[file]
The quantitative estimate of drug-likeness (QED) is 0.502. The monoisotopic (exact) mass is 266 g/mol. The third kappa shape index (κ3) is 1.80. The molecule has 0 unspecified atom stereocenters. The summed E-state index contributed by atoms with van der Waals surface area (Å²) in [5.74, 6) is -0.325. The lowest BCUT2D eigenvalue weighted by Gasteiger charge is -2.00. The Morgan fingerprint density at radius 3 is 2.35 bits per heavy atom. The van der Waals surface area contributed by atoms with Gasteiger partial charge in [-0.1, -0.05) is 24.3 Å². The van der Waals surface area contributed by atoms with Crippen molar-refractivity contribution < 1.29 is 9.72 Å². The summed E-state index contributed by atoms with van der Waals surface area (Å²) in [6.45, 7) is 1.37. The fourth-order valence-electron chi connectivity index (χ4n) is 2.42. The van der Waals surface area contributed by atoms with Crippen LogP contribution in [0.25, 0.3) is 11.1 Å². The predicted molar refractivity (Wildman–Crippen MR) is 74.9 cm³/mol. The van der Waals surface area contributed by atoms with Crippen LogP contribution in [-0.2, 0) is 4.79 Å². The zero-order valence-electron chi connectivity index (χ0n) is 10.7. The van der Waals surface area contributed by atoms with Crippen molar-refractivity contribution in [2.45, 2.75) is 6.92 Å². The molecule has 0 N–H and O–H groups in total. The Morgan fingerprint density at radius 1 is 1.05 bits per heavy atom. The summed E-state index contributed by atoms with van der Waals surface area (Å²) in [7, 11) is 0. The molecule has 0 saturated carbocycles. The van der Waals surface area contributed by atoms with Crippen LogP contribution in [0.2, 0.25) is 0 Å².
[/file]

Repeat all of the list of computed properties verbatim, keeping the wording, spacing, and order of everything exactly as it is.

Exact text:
The quantitative estimate of drug-likeness (QED) is 0.502. The monoisotopic (exact) mass is 266 g/mol. The third kappa shape index (κ3) is 1.80. The molecule has 0 unspecified atom stereocenters. The summed E-state index contributed by atoms with van der Waals surface area (Å²) in [5.74, 6) is -0.325. The lowest BCUT2D eigenvalue weighted by Gasteiger charge is -2.00. The Morgan fingerprint density at radius 3 is 2.35 bits per heavy atom. The van der Waals surface area contributed by atoms with Gasteiger partial charge in [-0.1, -0.05) is 24.3 Å². The van der Waals surface area contributed by atoms with Crippen molar-refractivity contribution < 1.29 is 9.72 Å². The summed E-state index contributed by atoms with van der Waals surface area (Å²) in [6.45, 7) is 1.37. The fourth-order valence-electron chi connectivity index (χ4n) is 2.42. The van der Waals surface area contributed by atoms with Crippen LogP contribution in [0.25, 0.3) is 11.1 Å². The predicted molar refractivity (Wildman–Crippen MR) is 74.9 cm³/mol. The van der Waals surface area contributed by atoms with Crippen LogP contribution in [-0.2, 0) is 4.79 Å². The zero-order valence-electron chi connectivity index (χ0n) is 10.7. The van der Waals surface area contributed by atoms with Crippen molar-refractivity contribution in [2.45, 2.75) is 6.92 Å². The molecule has 0 N–H and O–H groups in total. The Morgan fingerprint density at radius 1 is 1.05 bits per heavy atom. The summed E-state index contributed by atoms with van der Waals surface area (Å²) in [7, 11) is 0. The molecule has 0 saturated carbocycles. The van der Waals surface area contributed by atoms with Crippen LogP contribution in [0.2, 0.25) is 0 Å².